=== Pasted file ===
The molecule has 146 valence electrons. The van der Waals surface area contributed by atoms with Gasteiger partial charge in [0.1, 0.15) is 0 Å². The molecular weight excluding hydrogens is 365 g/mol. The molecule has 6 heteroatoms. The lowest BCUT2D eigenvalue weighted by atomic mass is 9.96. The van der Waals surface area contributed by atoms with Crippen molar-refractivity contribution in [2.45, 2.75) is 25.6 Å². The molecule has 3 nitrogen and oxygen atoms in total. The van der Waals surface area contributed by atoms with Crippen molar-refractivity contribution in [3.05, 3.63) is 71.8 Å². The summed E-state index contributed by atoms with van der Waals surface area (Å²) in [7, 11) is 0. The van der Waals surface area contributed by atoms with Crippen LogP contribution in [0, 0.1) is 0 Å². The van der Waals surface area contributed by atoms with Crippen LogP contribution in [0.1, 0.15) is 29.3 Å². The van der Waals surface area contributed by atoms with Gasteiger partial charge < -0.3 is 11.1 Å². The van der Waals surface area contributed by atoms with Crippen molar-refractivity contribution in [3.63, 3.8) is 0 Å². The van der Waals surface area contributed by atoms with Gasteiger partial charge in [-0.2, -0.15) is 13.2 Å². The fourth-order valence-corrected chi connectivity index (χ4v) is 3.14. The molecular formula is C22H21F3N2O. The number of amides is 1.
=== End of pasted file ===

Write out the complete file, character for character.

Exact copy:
The molecule has 146 valence electrons. The van der Waals surface area contributed by atoms with Gasteiger partial charge in [0.1, 0.15) is 0 Å². The molecular weight excluding hydrogens is 365 g/mol. The molecule has 6 heteroatoms. The lowest BCUT2D eigenvalue weighted by atomic mass is 9.96. The van der Waals surface area contributed by atoms with Crippen molar-refractivity contribution in [2.45, 2.75) is 25.6 Å². The molecule has 3 nitrogen and oxygen atoms in total. The van der Waals surface area contributed by atoms with Crippen molar-refractivity contribution in [3.05, 3.63) is 71.8 Å². The summed E-state index contributed by atoms with van der Waals surface area (Å²) in [7, 11) is 0. The van der Waals surface area contributed by atoms with Crippen LogP contribution in [0, 0.1) is 0 Å². The van der Waals surface area contributed by atoms with Crippen LogP contribution in [0.1, 0.15) is 29.3 Å². The van der Waals surface area contributed by atoms with Gasteiger partial charge < -0.3 is 11.1 Å². The van der Waals surface area contributed by atoms with Crippen molar-refractivity contribution in [3.63, 3.8) is 0 Å². The van der Waals surface area contributed by atoms with Gasteiger partial charge in [-0.2, -0.15) is 13.2 Å². The fourth-order valence-corrected chi connectivity index (χ4v) is 3.14. The molecular formula is C22H21F3N2O. The number of amides is 1.